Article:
Ectopic Pregnancy Clinical Manifestation,Treatment

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Ectopic Pregnancy

Ectopic Pregnancy

Ectopic Pregnancy: the most common cause of maternal death in the first half of pregnancy but, mortality is decreasing. Is any gestation located outside the uterine cavity? when a fertilized ovum implants any place other than the endometrium of the uterus, the pregnancy called ectopic or extrauterine.

Factors responsible for increasing incidence ( diagnosis ) of ectopic pregnancy:
– Pelvic inflammatory disease.

– Improved diagnostic method.

– Sensitivity and specific hCG assays.

– High-resolution ultrasound.

– Diagnostic lumbar scoby.

– Increase awareness.

Etiology:

Ectopic implantation may be fortuitous or result of tubal abnormality, which obstructs or delays the passage of the fertilized ovum as :

– Previous tubal surgery.

– Preceding pelvic inflammatory disease.

– IUD.

– Salpingitis.

– Congenital anomalies of the tube.

– Migration of the ovum across the pelvic cavity to the fallopian tube on the opposite side.

Frequency and implantation site:

1- tubal pregnancy: most frequent location, 86% in the distal half.

– Ampullary: the most common.

– Isthmus: early rupture.

– Interstitial: rare but very dangerous because it ends in rupture uterus and hemorrhage.

– Infundibular.

2- Abdominal pregnancy: mortality rate much higher.

3- Ovarian pregnancy: pregnancy attached to the uterus by utero-ovarian vasculature. Oophorectomy may be indicated.

4- Cervical pregnancy: implantation within the endocervical canal, very rare.

Clinical manifestation:

Very with the site of implantation and usually occur after tubal rupture.

Early signs and symptoms:
– Menstrual irregularities ( irregular vaginal bleeding).

– Symptoms of early pregnancy.

– Dull pain on the affected side.

Signs and symptoms of the tubal rupture:
– Pain: sudden, severe, and unilateral, generalized and radiated to the shoulder and neck due to phrenic nerve stimulation.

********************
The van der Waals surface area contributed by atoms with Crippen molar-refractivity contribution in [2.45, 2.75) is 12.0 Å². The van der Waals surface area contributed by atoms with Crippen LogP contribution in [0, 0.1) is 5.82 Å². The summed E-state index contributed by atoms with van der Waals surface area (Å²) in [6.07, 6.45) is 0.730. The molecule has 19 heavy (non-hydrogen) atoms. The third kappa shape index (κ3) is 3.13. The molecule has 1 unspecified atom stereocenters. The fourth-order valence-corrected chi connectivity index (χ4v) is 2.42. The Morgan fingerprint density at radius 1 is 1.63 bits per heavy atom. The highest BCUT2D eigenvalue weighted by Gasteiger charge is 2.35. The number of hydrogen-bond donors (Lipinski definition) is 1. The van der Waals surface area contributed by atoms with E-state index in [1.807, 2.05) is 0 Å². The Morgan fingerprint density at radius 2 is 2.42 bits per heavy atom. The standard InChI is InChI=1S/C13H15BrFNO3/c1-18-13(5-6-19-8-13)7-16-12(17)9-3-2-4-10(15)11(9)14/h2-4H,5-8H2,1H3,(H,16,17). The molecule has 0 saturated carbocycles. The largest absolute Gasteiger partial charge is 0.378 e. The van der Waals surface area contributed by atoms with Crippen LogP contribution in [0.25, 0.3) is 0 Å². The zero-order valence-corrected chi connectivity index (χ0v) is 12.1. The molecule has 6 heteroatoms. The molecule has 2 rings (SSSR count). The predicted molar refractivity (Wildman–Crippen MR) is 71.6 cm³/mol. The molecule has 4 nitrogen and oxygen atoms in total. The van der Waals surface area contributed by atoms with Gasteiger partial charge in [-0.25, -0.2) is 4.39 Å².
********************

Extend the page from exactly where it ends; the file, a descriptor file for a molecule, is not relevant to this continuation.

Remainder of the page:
– Vaginal bleeding: dark brown and scanty, about 25 % of cases without vaginal bleeding.

Nausea, vomiting, fainting ( signs of internal blood loss ).

– Signs of shock.

– Normal or low temperature.

– Ruptured tubal pregnancy from salpingitis.

– Tenderness over abdomen upon palpation .

– Pelvic mass posterior or lateral to uterus .

– Cervical pain during vaginal examination .

– Distension of posterior fornix with blood in the cul-de-sac.

Diagnostic evaluation:

– Medical history.

– Physical examination.

– HCG assay: serum hCG usually lower than normal.

– Laparoscopy: often the diagnosis made by direct visualization can be performed too early.

Culdocentesis:
1- Needle puncture into posterior cul-de-sac.

2-  Negative culdocentesis doesn’t exclude a nonbleeding ectopic pregnancy.

ultrasound: to exclude intrauterine pregnancy and helpful in abdominal pregnancy.

Treatment:

– Surgical management: salpingostomy has replaced salpingectomy except in case of irreparable tubal rupture, tumor or hemorrhage.

– Medical management: Methotrexate (inexpensive, easy to obtain and well tolerated ).

– Inclusion criteria : ( hemodynamically stable, unruptured tube, no fetal cardiac activity, the hCG level is less than 15000 IU/L ).

– Blood transfusion for hemorrhage.

– Fluid correction to treat or prevent shock.

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